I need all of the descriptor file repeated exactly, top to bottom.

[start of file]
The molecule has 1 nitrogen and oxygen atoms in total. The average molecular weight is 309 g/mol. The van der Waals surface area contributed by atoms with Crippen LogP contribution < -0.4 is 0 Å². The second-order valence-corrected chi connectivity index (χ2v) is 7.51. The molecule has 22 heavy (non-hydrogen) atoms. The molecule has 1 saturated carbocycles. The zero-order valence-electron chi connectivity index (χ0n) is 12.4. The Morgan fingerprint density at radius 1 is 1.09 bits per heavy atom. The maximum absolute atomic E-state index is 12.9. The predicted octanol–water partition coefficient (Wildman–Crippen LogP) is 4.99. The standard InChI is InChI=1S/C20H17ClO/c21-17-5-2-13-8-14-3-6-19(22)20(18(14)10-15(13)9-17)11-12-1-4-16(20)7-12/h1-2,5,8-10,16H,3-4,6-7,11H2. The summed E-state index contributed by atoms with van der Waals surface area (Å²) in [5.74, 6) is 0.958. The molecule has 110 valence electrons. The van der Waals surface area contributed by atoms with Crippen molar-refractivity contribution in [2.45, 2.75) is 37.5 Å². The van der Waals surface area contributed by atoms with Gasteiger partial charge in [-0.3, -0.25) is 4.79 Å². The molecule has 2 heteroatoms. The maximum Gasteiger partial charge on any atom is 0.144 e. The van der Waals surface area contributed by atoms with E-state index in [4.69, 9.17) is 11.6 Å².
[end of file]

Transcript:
The molecule has 1 nitrogen and oxygen atoms in total. The average molecular weight is 309 g/mol. The van der Waals surface area contributed by atoms with Crippen LogP contribution < -0.4 is 0 Å². The second-order valence-corrected chi connectivity index (χ2v) is 7.51. The molecule has 22 heavy (non-hydrogen) atoms. The molecule has 1 saturated carbocycles. The zero-order valence-electron chi connectivity index (χ0n) is 12.4. The Morgan fingerprint density at radius 1 is 1.09 bits per heavy atom. The maximum absolute atomic E-state index is 12.9. The predicted octanol–water partition coefficient (Wildman–Crippen LogP) is 4.99. The standard InChI is InChI=1S/C20H17ClO/c21-17-5-2-13-8-14-3-6-19(22)20(18(14)10-15(13)9-17)11-12-1-4-16(20)7-12/h1-2,5,8-10,16H,3-4,6-7,11H2. The summed E-state index contributed by atoms with van der Waals surface area (Å²) in [5.74, 6) is 0.958. The molecule has 110 valence electrons. The van der Waals surface area contributed by atoms with Crippen molar-refractivity contribution in [2.45, 2.75) is 37.5 Å². The van der Waals surface area contributed by atoms with Gasteiger partial charge in [-0.3, -0.25) is 4.79 Å². The molecule has 2 heteroatoms. The maximum Gasteiger partial charge on any atom is 0.144 e. The van der Waals surface area contributed by atoms with E-state index in [4.69, 9.17) is 11.6 Å².